With nearly four months to go before the September primary, Prince George's County Executive Parris N. Glendening is now widelyregarded as the candidate to beat or the Democratic nomination for governor.
Anything can happen over the course of a summer-long campaign, but at the moment, the 51-year-old former college professor appears to have positioned himself to break away from the crowded Democratic field.
In interviews with state legislators, party activists, political contributors, pollsters and even supporters of rival candidates, Mr. Glendening is portrayed as the candidate with the money, the organization and the endorsements.
The three-term county executive also seems to have been the luckiest candidate so far. Put all that together and it translates into political momentum.
"He's not breaking away from the pack because there is no pack," said one state lawmaker who is no fan of Mr. Glendening (and who, like many people interviewed, asked not to be identified.) "He's the only candidate who is running a smart, focused disciplined campaign. He has the field pretty much to himself."
In recent weeks, Mr. Glendening has nailed down the endorsements of the leaders of the region's two biggest jurisdictions, Baltimore and Montgomery County; has secured the backing of the state teachers union; and has shown up on a poll commissioned by a rival Republican candidate as the leader among the Democrats.
As a Washington-area candidate who still is hardly a house hold name in the Baltimore region, Mr. Glendening succeeded after months of courting Mayor Kurt L. Schmoke to garner his endorsement. With that comes a campaign organization run by Mr. Schmoke's political adviser, Larry Gibson, that should help Mr. Glendening overcome some of his name recognition problems in the city.
Mr. Glendening's most significant turn of good fortune, however, came when millionaire Montgomery County businessman Stewart Bainum Jr. unexpectedly decided not to enter the race. A Bainum candidacy could have posed a significant threat to Mr. Glendening, in part because Mr. Bainum might have cut into Mr. Glendening's support in the Washington suburbs.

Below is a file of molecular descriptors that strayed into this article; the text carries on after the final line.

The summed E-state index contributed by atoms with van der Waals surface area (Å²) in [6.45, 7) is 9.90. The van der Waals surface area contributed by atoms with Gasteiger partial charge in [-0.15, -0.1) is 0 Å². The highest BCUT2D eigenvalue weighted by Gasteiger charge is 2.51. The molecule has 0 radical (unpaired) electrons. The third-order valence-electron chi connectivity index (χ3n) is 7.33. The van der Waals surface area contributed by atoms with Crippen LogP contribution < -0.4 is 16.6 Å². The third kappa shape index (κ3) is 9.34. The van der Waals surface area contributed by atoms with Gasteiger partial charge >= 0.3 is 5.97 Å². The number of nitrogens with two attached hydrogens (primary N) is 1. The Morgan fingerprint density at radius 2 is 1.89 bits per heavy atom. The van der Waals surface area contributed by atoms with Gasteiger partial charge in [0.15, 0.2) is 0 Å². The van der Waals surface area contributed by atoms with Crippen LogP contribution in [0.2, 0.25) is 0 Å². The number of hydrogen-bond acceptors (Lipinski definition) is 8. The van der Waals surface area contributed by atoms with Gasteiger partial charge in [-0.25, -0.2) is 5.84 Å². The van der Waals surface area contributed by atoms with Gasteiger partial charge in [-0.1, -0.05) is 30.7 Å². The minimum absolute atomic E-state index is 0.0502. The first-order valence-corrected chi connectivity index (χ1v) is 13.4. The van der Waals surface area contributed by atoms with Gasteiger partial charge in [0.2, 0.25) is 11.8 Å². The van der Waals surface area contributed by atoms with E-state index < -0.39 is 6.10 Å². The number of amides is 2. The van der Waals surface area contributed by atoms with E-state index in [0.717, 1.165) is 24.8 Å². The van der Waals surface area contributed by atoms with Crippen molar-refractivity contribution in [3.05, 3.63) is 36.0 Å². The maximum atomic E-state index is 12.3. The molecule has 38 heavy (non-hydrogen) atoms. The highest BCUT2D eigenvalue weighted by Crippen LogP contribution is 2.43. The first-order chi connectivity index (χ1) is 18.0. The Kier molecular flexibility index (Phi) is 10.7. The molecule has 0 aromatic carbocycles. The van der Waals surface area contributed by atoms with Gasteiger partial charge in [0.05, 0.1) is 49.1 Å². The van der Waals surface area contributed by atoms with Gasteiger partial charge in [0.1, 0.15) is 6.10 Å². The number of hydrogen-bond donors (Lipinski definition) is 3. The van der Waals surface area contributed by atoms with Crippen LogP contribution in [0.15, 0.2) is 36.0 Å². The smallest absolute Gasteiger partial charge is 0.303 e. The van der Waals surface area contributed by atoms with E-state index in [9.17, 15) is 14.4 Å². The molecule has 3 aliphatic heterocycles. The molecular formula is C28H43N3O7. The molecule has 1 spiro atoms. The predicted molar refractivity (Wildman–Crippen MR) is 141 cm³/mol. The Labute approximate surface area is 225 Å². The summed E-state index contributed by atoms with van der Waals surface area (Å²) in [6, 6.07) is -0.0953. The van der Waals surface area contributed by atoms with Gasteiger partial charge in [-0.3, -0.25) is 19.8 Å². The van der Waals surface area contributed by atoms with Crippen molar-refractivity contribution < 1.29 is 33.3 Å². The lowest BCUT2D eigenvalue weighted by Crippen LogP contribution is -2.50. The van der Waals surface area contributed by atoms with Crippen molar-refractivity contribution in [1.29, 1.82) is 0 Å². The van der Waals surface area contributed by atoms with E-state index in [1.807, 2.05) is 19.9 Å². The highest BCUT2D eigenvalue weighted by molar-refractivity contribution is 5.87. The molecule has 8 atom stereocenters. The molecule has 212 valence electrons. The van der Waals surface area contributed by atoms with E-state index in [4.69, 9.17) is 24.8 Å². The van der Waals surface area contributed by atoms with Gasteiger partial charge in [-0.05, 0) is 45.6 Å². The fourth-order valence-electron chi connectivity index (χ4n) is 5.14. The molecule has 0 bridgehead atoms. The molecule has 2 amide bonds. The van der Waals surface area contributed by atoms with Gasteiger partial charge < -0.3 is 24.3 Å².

Two other long-shot Democratic candidates, former state Sen. Edward Kasemeyer of Howard County and former Delegate Frank M. Conaway of Baltimore, also dropped out in recent weeks. Their departure effectively leaves four Democratic candidates: Mr. Glendening, Lt. Gov. Melvin A. Steinberg of Baltimore County, state Sen. Mary H. Boergers of Montgomery County and state Sen. American Joe Miedusiewski of Baltimore. (Lawrence K. Freeman, a Baltimore follower of Lyndon H. LaRouche Jr., also has filed as a Democrat.)
Mr. Glendening downplays the significance of Mr. Bainum's decision, saying simply it "was helpful." He attributes his current position more to long-range planning than to the unexpected twists of a campaign.
"We didn't enter this race late. We knew early on exactly what we wanted to do. What you're seeing publicly now actually reflects two years of very hard work and detailed planning," he boasted.
Pollster Brad Coker, president of Mason-Dixon Political Media Research Inc. of Columbia, agreed that Mr. Glendening "is the only one right now that is showing any signs of momentum." Mr. Glendening "clearly has the best-organized campaign. His strategy -- whether ultimately it will be victorious or not -- is working," Mr. Coker said.
Senate President Thomas V. Mike Miller Jr., a Prince George's County Democrat and longtime adversary of Mr. Glendening's, said he agrees -- for now.
"I think that is a correct assessment," Mr. Miller said when asked if Mr. Glendening currently looks like the favorite. "But he could be overplaying his hand in that we haven't even gotten to the filing deadline and his campaign appears to be peaking. . . . Somehow voters like to bring down elected officials who are riding too high."
As might be expected, Mr. Glendening's rivals do not necessarily see him pulling away.
"It's just a perception he created," complained Mr. Steinberg, whose campaign has been sputtering for months.
Asked if he thought Mr. Glendening was moving ahead in the race, Mr. Miedusiewski said, "I think it is absolutely untrue."
Ms. Boergers grudgingly acknowledged, "To say [Mr. Glendening] is the front-runner today would be accurate." But she added, "Our expectation is that, in fact, he has peaked."
Both Mr. Steinberg and Ms. Boergers had eagerly awaited Mr. Bainum's entry into the race. Mr. Steinberg thought Mr. Bainum would take away some of Mr. Glendening's Washington-area vote, while Ms. Boergers saw the entry of another male into what was then a nine-member field as another chance for her to shine as the only woman seeking the Democratic nomination.